OLD Goa is situated on national highway 4A, just 10 km east of Goas capital Panaji, in Tiswadi district. The road passes through the estuary village Ribandar where old houses with Goan oyster-shell windows and elaborate verandahs overlook the road and the river Mandvi in the north. Gardens, overgrown with tropical vegetation add to the experience of being caught in a time warp.
Water of two distinct colours flows in Mandvi. The high tide in the Arabian Sea causes red mud on shore to dissolve, giving the water a red hue. The middle water struggles to retain its azure.
Accounts by travellers like Durate Barbosa Philip Baldaeus in 1672, Dellon and others speak of a thriving city with many buildings and monuments both ecclesiastical and lay. Barbosa, on the eve of Portuguese conquest in the 16th century, describes the city as very huge with lofty edifices surrounded by fort walls and towers the most conspicuous being the palace of Adil Shah. Philip Baldaeus, a Dutch traveller, in 1672 mentions about churches of lofty dimensions and monasteries erected by various religious orders, numerous smaller shrines and chapels, dotting the landscape, shops full of silk, porcelain and other articles on the principal road.
|Every viceroy of Portugal posted to Goa,
when it was called the "Pearl of the Orient"
used the old ceremonial route along the river Mandvi. A
mood of quiet reflection overtakes me as I make my way
under the Viceroys Arch and imagine the
pomp and pagentry that heralded royal landings in the
days gone by.
Old Goa boasted of Viceroys Palace, St. Augustines Church, College of St. Paul, the Palace of Linquisition and a royal hospital which is said to have provided the inhabitants with the best medical care possible in the world at that point of time. The gradual decline of old Goa in the 18th century, coupled with failure to replaster in face of 200 years of a harsh tropical climate with long monsoons and moisture-laden winds, reduced these to the heaps of rubble and bat-infested ruins. No one seems to know much about the existence of old hospital and other landmarks of the golden times.
After the landing of Vasco de Gama at Calicut in 1498, the Portuguese trading base in Cochin met the opposition from Zamorin who had once whole-heartedly welcomed Vasco. The competition offered by Arabs compelled them to look out for a permanent base from where they could control the seas. Goa, with its natural harbours and navigable Mandvi and Zuari rivers provided the answer.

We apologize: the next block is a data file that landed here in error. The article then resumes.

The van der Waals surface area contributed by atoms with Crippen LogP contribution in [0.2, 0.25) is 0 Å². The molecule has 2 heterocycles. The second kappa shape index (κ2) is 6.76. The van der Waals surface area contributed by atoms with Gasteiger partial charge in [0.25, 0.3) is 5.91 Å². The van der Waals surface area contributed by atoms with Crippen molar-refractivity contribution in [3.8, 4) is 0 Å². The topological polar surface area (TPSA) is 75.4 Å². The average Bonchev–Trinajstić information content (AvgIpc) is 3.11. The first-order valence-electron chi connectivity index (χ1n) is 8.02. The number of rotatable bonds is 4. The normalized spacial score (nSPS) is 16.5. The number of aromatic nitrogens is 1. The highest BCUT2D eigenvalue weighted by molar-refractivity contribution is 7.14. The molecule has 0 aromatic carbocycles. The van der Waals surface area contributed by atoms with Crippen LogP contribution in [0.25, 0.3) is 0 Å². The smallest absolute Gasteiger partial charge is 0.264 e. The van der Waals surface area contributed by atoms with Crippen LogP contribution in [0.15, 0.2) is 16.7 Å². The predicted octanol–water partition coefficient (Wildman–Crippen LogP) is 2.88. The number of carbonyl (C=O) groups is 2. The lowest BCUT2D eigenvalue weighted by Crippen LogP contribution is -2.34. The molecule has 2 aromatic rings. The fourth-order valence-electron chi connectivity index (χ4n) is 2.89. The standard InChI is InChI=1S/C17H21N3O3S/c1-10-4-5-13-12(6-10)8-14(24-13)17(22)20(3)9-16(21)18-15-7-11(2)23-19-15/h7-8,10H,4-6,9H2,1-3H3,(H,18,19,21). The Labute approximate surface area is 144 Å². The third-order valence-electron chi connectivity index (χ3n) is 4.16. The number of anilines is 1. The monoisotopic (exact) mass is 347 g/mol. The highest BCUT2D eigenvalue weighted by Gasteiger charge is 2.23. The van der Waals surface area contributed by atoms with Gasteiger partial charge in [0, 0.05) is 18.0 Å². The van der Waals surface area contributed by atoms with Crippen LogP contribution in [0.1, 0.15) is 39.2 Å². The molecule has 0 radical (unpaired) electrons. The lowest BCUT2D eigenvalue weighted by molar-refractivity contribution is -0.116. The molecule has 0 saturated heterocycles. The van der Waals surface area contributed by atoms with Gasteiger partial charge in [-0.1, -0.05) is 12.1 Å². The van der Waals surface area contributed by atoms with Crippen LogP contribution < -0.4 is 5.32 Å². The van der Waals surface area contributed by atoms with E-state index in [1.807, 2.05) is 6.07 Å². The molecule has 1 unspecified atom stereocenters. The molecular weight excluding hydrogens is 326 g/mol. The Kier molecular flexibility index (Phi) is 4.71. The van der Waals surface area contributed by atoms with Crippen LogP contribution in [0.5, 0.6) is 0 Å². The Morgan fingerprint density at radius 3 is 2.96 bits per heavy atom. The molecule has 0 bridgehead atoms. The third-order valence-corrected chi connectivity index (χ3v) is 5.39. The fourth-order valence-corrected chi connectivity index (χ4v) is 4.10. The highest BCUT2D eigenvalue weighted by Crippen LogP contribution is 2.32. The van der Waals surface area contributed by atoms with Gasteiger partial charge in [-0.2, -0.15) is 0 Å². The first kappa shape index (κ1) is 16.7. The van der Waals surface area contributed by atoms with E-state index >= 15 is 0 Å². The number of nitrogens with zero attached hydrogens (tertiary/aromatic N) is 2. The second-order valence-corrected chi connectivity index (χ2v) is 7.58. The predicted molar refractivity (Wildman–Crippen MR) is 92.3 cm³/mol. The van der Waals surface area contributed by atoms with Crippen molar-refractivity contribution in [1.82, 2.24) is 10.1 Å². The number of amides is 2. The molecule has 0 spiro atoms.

In 1510, Alfonso de Albuquerque drove out the forces of Adil Shah, the Sultan of Bijapur. In the 17th century, the Portuguese extended their control over Bardez and Selcete. Later, by virtue of their treaty with the British they continued to rule over Goa, besides Daman, Diu and Nagar Haveli.
Before the arrival of Portuguese, Old Goa was a flourishing city, surrounded by walls, towers and a moat; and contained mosques, temples and the palace of Adil Shah. Nothing of the royal buildings remain except a gateway to the extinct palace in the gardens of the impresive Church of St. Cajetan tucked away in a lane leading off from the grandiose Se Cathedral.
Under the Portuguese rule, the city grew rapidly. Many gorgeous churches attached with equally large convents were built by the various religious orders settled in Goa under royal mandates. The Franciscans were the earliest to arrive in 1517, followed by Carmelites, Augustinian, Dominicans, Jesuits and other.
Art and architectural fashion prevailing in Europe influenced the ecclesiastical creations in Goa. Imitations of the churches in Rome, which had a touch of Renaissance with baroque confined to interior, sprang up. The Church of St. Cajetan is modelled on St. Peters Church in Rome.
The largest church in old Goa, Se Cathedral, is an example of renaissance. It has a Tuscan exterior, Corinthian columns at its portals a raised platform with steps and the barrel vault above the nave.
The main altar is dedicated to St. Catherine and the old paintings on either side depict scenes from her life and martyrdom. Of the two towers, only one remains and it houses the Golden Bell which during Inquisition. tolled the death-knell for heretics being burnt at the stake.
Towards the west of Se Cathedral is Convent and Church of St. Francis of Assisi. Built with laterite blocks and time-plastered in 1616, its exterior is of the Tuscan order while main entrance is in Manuline style. The three-tier facade has octagonal towers on each side and in the central niche there is a statue of St. Michael. The main entrance is decorated with resette bands. The Stylar nave is rib-vaulted which support the choir. The internal buttress walls, separating the chapel and supporting the gallery on top, have frescoes showing floral designs. The main altar has a large statue of St. Francis of Assisi and equally large statue of Jesus on the cross. Beneath are inscribed three vows of the saint, i.e. poverty, humility and obedience. The adjoining walls of nave retain painted panels depicting scenes from the life of St. Francis. Its gilded and carved woodwork and murals are amongst the finest examples of Christian art in the country. The convent, which formed an annexe to the church now, houses the archaeological museum and a visit here is must for any discerning tourist to get into the Goan history.